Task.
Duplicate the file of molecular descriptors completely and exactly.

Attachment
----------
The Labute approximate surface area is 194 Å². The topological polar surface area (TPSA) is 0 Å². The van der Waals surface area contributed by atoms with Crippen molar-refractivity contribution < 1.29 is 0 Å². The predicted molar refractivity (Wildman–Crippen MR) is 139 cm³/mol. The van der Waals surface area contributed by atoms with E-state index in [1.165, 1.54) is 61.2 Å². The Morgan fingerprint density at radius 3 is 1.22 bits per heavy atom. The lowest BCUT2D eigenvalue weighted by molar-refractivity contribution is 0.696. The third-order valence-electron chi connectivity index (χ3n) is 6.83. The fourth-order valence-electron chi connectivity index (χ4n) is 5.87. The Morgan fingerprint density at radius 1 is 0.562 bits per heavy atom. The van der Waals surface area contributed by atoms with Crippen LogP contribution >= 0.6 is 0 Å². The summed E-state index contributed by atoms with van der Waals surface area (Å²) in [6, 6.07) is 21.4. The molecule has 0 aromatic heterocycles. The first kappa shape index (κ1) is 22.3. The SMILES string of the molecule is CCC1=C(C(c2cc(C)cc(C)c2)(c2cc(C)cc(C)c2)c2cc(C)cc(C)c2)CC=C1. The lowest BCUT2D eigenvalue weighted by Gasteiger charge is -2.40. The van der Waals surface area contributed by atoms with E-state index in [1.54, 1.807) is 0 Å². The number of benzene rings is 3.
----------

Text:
The Labute approximate surface area is 194 Å². The topological polar surface area (TPSA) is 0 Å². The van der Waals surface area contributed by atoms with Crippen molar-refractivity contribution < 1.29 is 0 Å². The predicted molar refractivity (Wildman–Crippen MR) is 139 cm³/mol. The van der Waals surface area contributed by atoms with E-state index in [1.165, 1.54) is 61.2 Å². The Morgan fingerprint density at radius 3 is 1.22 bits per heavy atom. The lowest BCUT2D eigenvalue weighted by molar-refractivity contribution is 0.696. The third-order valence-electron chi connectivity index (χ3n) is 6.83. The fourth-order valence-electron chi connectivity index (χ4n) is 5.87. The Morgan fingerprint density at radius 1 is 0.562 bits per heavy atom. The van der Waals surface area contributed by atoms with Crippen LogP contribution >= 0.6 is 0 Å². The summed E-state index contributed by atoms with van der Waals surface area (Å²) in [6, 6.07) is 21.4. The molecule has 0 aromatic heterocycles. The first kappa shape index (κ1) is 22.3. The SMILES string of the molecule is CCC1=C(C(c2cc(C)cc(C)c2)(c2cc(C)cc(C)c2)c2cc(C)cc(C)c2)CC=C1. The lowest BCUT2D eigenvalue weighted by Gasteiger charge is -2.40. The van der Waals surface area contributed by atoms with E-state index in [1.54, 1.807) is 0 Å². The number of benzene rings is 3.